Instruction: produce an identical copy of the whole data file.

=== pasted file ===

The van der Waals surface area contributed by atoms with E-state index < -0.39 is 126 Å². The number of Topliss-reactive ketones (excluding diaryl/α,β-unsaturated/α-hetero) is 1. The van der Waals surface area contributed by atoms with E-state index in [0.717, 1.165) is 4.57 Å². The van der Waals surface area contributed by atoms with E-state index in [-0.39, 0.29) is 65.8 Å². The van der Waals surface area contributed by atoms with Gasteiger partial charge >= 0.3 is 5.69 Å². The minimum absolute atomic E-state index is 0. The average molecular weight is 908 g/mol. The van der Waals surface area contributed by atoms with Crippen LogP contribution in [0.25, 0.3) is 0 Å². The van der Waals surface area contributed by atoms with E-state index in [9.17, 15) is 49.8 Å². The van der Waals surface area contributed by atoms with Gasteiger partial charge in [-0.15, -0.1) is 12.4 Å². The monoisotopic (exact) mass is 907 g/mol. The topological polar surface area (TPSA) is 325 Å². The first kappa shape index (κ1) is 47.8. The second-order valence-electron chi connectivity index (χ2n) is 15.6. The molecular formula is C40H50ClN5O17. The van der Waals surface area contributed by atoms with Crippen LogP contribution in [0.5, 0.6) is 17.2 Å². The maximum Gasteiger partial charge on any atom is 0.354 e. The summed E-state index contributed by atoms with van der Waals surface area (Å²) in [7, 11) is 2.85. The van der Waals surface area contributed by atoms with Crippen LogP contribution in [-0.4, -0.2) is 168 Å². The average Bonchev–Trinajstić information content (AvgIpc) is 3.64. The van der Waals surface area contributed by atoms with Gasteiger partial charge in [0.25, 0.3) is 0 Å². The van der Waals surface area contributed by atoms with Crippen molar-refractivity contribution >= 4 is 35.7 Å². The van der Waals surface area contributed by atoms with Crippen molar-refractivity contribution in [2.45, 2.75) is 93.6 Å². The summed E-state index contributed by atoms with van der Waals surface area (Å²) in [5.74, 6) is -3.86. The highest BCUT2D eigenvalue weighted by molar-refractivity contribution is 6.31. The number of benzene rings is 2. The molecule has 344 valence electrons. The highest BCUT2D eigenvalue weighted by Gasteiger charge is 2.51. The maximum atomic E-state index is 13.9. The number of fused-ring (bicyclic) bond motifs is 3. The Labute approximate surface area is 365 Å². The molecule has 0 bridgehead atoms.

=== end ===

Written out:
The van der Waals surface area contributed by atoms with E-state index < -0.39 is 126 Å². The number of Topliss-reactive ketones (excluding diaryl/α,β-unsaturated/α-hetero) is 1. The van der Waals surface area contributed by atoms with E-state index in [0.717, 1.165) is 4.57 Å². The van der Waals surface area contributed by atoms with E-state index in [-0.39, 0.29) is 65.8 Å². The van der Waals surface area contributed by atoms with Gasteiger partial charge >= 0.3 is 5.69 Å². The minimum absolute atomic E-state index is 0. The average molecular weight is 908 g/mol. The van der Waals surface area contributed by atoms with Crippen LogP contribution in [0.25, 0.3) is 0 Å². The van der Waals surface area contributed by atoms with E-state index in [9.17, 15) is 49.8 Å². The van der Waals surface area contributed by atoms with Gasteiger partial charge in [-0.15, -0.1) is 12.4 Å². The monoisotopic (exact) mass is 907 g/mol. The topological polar surface area (TPSA) is 325 Å². The first kappa shape index (κ1) is 47.8. The second-order valence-electron chi connectivity index (χ2n) is 15.6. The molecular formula is C40H50ClN5O17. The van der Waals surface area contributed by atoms with Crippen LogP contribution in [0.5, 0.6) is 17.2 Å². The maximum Gasteiger partial charge on any atom is 0.354 e. The summed E-state index contributed by atoms with van der Waals surface area (Å²) in [7, 11) is 2.85. The van der Waals surface area contributed by atoms with Crippen LogP contribution in [-0.4, -0.2) is 168 Å². The average Bonchev–Trinajstić information content (AvgIpc) is 3.64. The van der Waals surface area contributed by atoms with Gasteiger partial charge in [0.25, 0.3) is 0 Å². The van der Waals surface area contributed by atoms with Crippen molar-refractivity contribution >= 4 is 35.7 Å². The van der Waals surface area contributed by atoms with Crippen molar-refractivity contribution in [2.45, 2.75) is 93.6 Å². The summed E-state index contributed by atoms with van der Waals surface area (Å²) in [5.74, 6) is -3.86. The highest BCUT2D eigenvalue weighted by molar-refractivity contribution is 6.31. The number of benzene rings is 2. The molecule has 344 valence electrons. The highest BCUT2D eigenvalue weighted by Gasteiger charge is 2.51. The maximum atomic E-state index is 13.9. The number of fused-ring (bicyclic) bond motifs is 3. The Labute approximate surface area is 365 Å². The molecule has 0 bridgehead atoms.